72. The Shanghai Gesture (Josef von Sternberg, 1941)
71. Groundhog Day (Harold Ramis, 1993)
70. The Band Wagon (Vincente Minnelli, 1953)
69. Koyaanisqatsi (Godfrey Reggio, 1982)
68. Notorious (Alfred Hitchcock, 1946)
67. Modern Times (Charlie Chaplin, 1936)
66. Red River (Howard Hawks, 1948)
65. The Right Stuff (Philip Kaufman, 1965)
64. Johnny Guitar (Nicholas Ray, 1954)
63. Love Streams (John Cassavetes, 1984)
62. The Shining (Stanley Kubrick, 1980)
61. Eyes Wide Shut (Stanley Kubrick, 1999)
60. Blue Velvet (David Lynch, 1986)
59. One Flew Over the Cuckoo’s Nest (Miloš Forman, 1975)
58. The Shop Around the Corner (Ernst Lubitsch, 1940)
57. Crimes and Misdemeanors (Woody Allen, 1989)
56. Back to the Future (Robert Zemeckis, 1985)
55. The Graduate (Mike Nichols, 1967)
54. Sunset Boulevard (Billy Wilder, 1950)
53. Grey Gardens (Albert and David Maysles, Ellen Hovde and Muffie Meyer, 1975)
52. The Wild Bunch (Sam Peckinpah, 1969)
51. Touch of Evil (Orson Welles, 1958)
50. His Girl Friday (Howard Hawks, 1940)
49. Days of Heaven (Terrence Malick, 1978)
48. A Place in the Sun (George Stevens, 1951)
47. Marnie (Alfred Hitchcock, 1964)
46. It’s a Wonderful Life (Frank Capra, 1946)
45. The Man Who Shot Liberty Valance (John Ford, 1962)
44. Sherlock Jr (Buster Keaton, 1924)
43. Letter from an Unknown Woman (Max Ophüls, 1948)
42. Dr Strangelove (Stanley Kubrick, 1964)
41. Rio Bravo (Howard Hawks, 1959)
40. Meshes of the Afternoon (Maya Deren and Alexander Hammid, 1943)
39. The Birth of a Nation (DW Griffith, 1915)
38. Jaws (Steven Spielberg, 1975)
37. Imitation of Life (Douglas Sirk, 1959)
36. Star Wars (George Lucas, 1977)
35. Double Indemnity (Billy Wilder, 1944)
34. The Wizard of Oz (Victor Fleming, 1939)
33. The Conversation (Francis Ford Coppola, 1974)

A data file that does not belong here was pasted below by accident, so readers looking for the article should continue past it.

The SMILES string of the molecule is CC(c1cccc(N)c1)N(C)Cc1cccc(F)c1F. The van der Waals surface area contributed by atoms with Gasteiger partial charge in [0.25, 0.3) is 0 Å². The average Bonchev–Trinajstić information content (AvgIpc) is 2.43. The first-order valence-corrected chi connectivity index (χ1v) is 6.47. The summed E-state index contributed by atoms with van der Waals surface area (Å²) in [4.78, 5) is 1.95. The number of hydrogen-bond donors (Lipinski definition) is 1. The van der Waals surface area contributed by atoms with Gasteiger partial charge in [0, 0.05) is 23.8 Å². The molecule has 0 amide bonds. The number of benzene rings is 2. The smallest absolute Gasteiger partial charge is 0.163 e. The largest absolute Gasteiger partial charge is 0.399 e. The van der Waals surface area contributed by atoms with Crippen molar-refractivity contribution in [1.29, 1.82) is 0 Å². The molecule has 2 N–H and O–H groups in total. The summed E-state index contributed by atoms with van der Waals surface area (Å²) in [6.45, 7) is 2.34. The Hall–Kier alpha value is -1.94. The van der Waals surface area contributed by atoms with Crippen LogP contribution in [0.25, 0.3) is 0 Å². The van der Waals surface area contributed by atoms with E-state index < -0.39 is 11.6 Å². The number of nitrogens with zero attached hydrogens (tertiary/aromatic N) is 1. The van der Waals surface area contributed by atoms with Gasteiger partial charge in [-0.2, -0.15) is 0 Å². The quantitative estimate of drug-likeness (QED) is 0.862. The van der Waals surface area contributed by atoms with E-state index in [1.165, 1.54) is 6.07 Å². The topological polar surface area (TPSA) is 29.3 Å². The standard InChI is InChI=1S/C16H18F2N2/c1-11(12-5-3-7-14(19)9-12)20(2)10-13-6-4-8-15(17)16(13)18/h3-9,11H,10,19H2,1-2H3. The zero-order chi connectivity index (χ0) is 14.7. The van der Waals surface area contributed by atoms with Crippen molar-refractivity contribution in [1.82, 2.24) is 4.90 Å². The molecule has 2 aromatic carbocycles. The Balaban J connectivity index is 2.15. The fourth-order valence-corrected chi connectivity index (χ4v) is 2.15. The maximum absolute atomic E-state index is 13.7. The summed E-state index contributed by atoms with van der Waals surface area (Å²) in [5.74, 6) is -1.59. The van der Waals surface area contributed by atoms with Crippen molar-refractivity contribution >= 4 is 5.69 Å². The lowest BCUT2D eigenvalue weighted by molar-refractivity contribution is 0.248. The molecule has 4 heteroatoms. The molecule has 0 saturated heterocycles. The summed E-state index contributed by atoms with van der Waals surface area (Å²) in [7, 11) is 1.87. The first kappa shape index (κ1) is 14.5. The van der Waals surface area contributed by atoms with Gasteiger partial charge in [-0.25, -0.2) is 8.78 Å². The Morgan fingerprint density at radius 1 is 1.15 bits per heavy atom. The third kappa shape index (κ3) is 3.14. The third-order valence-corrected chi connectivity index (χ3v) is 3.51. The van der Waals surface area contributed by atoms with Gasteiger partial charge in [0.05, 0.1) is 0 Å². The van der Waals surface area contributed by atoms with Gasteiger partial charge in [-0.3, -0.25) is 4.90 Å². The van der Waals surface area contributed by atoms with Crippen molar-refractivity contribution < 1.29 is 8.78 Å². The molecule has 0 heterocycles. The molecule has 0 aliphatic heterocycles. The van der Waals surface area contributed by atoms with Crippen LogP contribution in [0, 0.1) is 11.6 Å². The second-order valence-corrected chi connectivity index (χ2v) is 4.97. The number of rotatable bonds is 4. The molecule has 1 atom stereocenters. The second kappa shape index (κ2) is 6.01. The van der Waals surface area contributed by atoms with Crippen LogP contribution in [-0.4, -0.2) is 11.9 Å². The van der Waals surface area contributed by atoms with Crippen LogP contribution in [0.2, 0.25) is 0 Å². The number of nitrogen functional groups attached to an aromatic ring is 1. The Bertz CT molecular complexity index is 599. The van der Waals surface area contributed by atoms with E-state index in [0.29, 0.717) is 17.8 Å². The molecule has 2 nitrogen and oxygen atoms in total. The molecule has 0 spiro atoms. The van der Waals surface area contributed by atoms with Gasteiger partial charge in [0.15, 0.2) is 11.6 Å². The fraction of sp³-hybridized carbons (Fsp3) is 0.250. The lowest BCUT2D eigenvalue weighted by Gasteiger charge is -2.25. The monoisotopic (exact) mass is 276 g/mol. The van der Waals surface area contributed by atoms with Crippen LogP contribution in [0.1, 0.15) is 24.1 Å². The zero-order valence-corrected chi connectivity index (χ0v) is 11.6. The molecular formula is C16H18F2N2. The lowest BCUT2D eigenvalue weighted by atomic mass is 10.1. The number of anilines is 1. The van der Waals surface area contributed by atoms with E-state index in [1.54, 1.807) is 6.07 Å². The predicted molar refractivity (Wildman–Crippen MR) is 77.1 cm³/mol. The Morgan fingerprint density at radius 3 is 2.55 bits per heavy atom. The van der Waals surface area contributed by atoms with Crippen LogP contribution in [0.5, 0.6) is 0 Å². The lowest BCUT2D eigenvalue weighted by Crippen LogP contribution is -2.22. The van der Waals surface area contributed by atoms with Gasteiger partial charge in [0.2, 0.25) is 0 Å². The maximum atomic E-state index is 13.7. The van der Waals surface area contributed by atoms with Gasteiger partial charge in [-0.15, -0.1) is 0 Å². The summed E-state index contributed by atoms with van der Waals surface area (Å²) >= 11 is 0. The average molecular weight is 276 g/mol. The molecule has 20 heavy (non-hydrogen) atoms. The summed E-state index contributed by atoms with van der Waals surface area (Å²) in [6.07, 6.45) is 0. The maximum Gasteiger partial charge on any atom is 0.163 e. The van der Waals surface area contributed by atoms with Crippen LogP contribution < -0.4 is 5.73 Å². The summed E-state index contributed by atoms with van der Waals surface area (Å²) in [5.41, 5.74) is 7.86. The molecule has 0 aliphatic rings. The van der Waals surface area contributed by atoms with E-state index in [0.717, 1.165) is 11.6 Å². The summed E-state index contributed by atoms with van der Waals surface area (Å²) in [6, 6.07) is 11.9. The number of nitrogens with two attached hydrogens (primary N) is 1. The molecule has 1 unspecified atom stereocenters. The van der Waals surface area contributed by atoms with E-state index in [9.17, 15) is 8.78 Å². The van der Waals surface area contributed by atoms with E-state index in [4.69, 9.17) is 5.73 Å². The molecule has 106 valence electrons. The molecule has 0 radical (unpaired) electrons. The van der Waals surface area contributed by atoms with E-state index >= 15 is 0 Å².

32. The Lady Eve (Preston Sturges, 1941)
31. A Woman Under the Influence (John Cassavetes, 1974)
30. Some Like It Hot (Billy Wilder, 1959)
29. Raging Bull (Martin Scorsese, 1980)
28. Pulp Fiction (Quentin Tarantino, 1994)
27. Barry Lyndon (Stanley Kubrick, 1975)
26. Killer of Sheep (Charles Burnett, 1978)
25. Do the Right Thing (Spike Lee, 1989)
24. The Apartment (Billy Wilder, 1960)
23. Annie Hall (Woody Allen, 1977)
22. Greed (Erich von Stroheim, 1924)
21. Mulholland Drive (David Lynch, 2001)
20. Goodfellas (Martin Scorsese, 1990)
19. Taxi Driver (Martin Scorsese, 1976)
18. City Lights (Charlie Chaplin, 1931)
17. The Gold Rush (Charlie Chaplin, 1925)
16. McCabe & Mrs Miller (Robert Altman, 1971)
15. The Best Years of Our Lives (William Wyler, 1946)
14. Nashville (Robert Altman, 1975)
13. North by Northwest (Alfred Hitchcock, 1959)
12. Chinatown (Roman Polanski, 1974)
11. The Magnificent Ambersons (Orson Welles, 1942)
10. The Godfather Part II (Francis Ford Coppola, 1974)
9. Casablanca (Michael Curtiz, 1942)
8. Psycho (Alfred Hitchcock, 1960)
7. Singin’ in the Rain (Stanley Donen and Gene Kelly, 1952)
6. Sunrise (FW Murnau, 1927)
5. The Searchers (John Ford, 1956)
4. 2001: A Space Odyssey (Stanley Kubrick, 1968)
3. Vertigo (Alfred Hitchcock, 1958)
2. The Godfather (Francis Ford Coppola, 1972)
1. Citizen Kane (Orson Welles, 1941)

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This is just pretty much a silly list… I mean, seriously. This isn’t a list about the "greatest" films (which I read as "best"; it’s a list about the favourite films (which is a VERY DIFFERENT list!) of whoever made up this list. So many of the greatest left off; so many "fun" films added.